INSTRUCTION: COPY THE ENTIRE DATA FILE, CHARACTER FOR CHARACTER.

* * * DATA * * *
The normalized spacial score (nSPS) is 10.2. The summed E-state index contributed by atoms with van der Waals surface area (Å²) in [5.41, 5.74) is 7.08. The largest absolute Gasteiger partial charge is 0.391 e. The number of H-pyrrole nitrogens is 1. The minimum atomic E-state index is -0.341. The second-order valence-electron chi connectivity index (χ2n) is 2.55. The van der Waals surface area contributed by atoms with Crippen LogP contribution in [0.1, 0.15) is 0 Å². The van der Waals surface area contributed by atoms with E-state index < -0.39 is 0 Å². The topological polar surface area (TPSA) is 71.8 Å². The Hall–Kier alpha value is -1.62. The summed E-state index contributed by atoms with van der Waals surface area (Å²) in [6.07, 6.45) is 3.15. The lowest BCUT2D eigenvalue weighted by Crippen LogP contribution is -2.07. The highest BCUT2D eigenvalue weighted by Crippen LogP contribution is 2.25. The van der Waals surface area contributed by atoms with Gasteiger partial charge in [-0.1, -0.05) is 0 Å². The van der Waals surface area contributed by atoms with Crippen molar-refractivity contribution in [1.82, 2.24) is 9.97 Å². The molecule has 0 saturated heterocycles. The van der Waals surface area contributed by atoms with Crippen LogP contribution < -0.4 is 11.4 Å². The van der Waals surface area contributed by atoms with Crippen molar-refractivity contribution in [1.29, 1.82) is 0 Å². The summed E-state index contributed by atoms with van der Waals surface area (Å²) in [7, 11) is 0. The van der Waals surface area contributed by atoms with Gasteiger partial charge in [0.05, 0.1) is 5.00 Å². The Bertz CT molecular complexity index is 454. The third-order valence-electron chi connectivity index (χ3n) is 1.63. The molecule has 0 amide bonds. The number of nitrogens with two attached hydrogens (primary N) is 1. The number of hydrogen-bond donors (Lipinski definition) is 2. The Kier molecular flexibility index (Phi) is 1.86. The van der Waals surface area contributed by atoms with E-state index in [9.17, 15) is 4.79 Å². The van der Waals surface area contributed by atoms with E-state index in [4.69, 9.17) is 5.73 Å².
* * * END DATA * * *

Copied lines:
The normalized spacial score (nSPS) is 10.2. The summed E-state index contributed by atoms with van der Waals surface area (Å²) in [5.41, 5.74) is 7.08. The largest absolute Gasteiger partial charge is 0.391 e. The number of H-pyrrole nitrogens is 1. The minimum atomic E-state index is -0.341. The second-order valence-electron chi connectivity index (χ2n) is 2.55. The van der Waals surface area contributed by atoms with Crippen LogP contribution in [0.1, 0.15) is 0 Å². The van der Waals surface area contributed by atoms with E-state index < -0.39 is 0 Å². The topological polar surface area (TPSA) is 71.8 Å². The Hall–Kier alpha value is -1.62. The summed E-state index contributed by atoms with van der Waals surface area (Å²) in [6.07, 6.45) is 3.15. The lowest BCUT2D eigenvalue weighted by Crippen LogP contribution is -2.07. The highest BCUT2D eigenvalue weighted by Crippen LogP contribution is 2.25. The van der Waals surface area contributed by atoms with Gasteiger partial charge in [-0.1, -0.05) is 0 Å². The van der Waals surface area contributed by atoms with Crippen molar-refractivity contribution in [1.82, 2.24) is 9.97 Å². The molecule has 0 saturated heterocycles. The van der Waals surface area contributed by atoms with Crippen LogP contribution < -0.4 is 11.4 Å². The van der Waals surface area contributed by atoms with Crippen molar-refractivity contribution in [1.29, 1.82) is 0 Å². The summed E-state index contributed by atoms with van der Waals surface area (Å²) in [7, 11) is 0. The van der Waals surface area contributed by atoms with Gasteiger partial charge in [0.05, 0.1) is 5.00 Å². The Bertz CT molecular complexity index is 454. The third-order valence-electron chi connectivity index (χ3n) is 1.63. The molecule has 0 amide bonds. The number of nitrogens with two attached hydrogens (primary N) is 1. The number of hydrogen-bond donors (Lipinski definition) is 2. The Kier molecular flexibility index (Phi) is 1.86. The van der Waals surface area contributed by atoms with E-state index in [9.17, 15) is 4.79 Å². The van der Waals surface area contributed by atoms with E-state index in [4.69, 9.17) is 5.73 Å².